Although there are those who would prefer to censor language and situations that display anything but simple black and white problems with obvious right answers there are certainly teens and adults who are standing up for more complex and mature young adult literature and they have a solid argument. In the Educational Leadership article, “The Relevance of Young Adult Literature,” B. Joyce Stallworth writes about the importance of young adult literature in helping teens to “confront weighty life problems.” Stallworth’s article focuses largely on incorporating young adult novels into classroom curriculum, but the message here is still supportive of modern young adult literature, even if it contains mature issues: “Many contemporary young adult novels contain themes and content that mirror problems facing many of today's young people (Stallworth, 1998), from bullying and sibling rivalry to more serious issues like teen pregnancy” (Stallworth). Stallworth and other library professionals are not the only ones speaking up for young adult literature.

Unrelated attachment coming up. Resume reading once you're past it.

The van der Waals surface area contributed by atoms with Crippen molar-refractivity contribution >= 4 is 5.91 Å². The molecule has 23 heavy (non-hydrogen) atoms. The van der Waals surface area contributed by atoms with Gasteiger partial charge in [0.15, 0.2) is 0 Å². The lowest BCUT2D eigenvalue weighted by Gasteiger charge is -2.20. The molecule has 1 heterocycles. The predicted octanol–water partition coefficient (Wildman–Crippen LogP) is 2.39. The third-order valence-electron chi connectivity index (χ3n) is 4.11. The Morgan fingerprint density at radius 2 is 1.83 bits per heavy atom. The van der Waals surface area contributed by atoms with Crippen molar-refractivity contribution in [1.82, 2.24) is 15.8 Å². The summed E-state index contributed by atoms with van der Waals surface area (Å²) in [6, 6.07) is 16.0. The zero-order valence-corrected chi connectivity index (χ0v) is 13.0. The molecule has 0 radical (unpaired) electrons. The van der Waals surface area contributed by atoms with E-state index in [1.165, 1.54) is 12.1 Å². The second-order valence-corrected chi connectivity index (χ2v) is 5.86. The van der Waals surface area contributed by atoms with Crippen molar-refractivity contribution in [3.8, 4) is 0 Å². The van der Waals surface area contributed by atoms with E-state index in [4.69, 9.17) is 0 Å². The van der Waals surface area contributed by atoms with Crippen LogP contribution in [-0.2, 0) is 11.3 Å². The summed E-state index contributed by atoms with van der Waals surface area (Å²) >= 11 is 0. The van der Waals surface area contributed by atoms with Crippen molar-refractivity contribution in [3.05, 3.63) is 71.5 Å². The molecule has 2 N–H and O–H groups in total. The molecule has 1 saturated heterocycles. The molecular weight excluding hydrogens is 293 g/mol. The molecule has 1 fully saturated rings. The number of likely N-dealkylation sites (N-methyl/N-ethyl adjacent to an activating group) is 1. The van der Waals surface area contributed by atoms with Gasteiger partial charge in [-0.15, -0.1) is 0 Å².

Author of the blog, Meditations of a Teenage Philosopher, who comments largely on books for teens and calls himself, Uomo di Speranza recently authored a post titled, “Should Parents Censor What Their Kids Read?” Speranza argues that parents are trying to protect their children when they restrict their reading – but from what? Reality? On the issue of teenage pregnancy specifically Speranza points out that many parents would warn their children against having an unplanned pregnancy – but few would discuss the emotional state of a young mother. He writes, “In most minor’s lives, parents are the only people we can trust to accurately describe these issues; yet, can many parents accurately describe the feelings associated with teenage pregnancy, or would they ever describe a sexual experience to their child? I do not think so. This is a need that reading can fill superbly” (Speranza). The greater argument here is that reading about real life—real scary—situations can give teens a chance to share in the emotions without sharing in the actual experience. Speranza ends his blog post by reminding all readers that young adults will soon inherit the reality that adults already poses – books that offer realistic situations, characters and emotions can only help prepare teens for their inevitable future.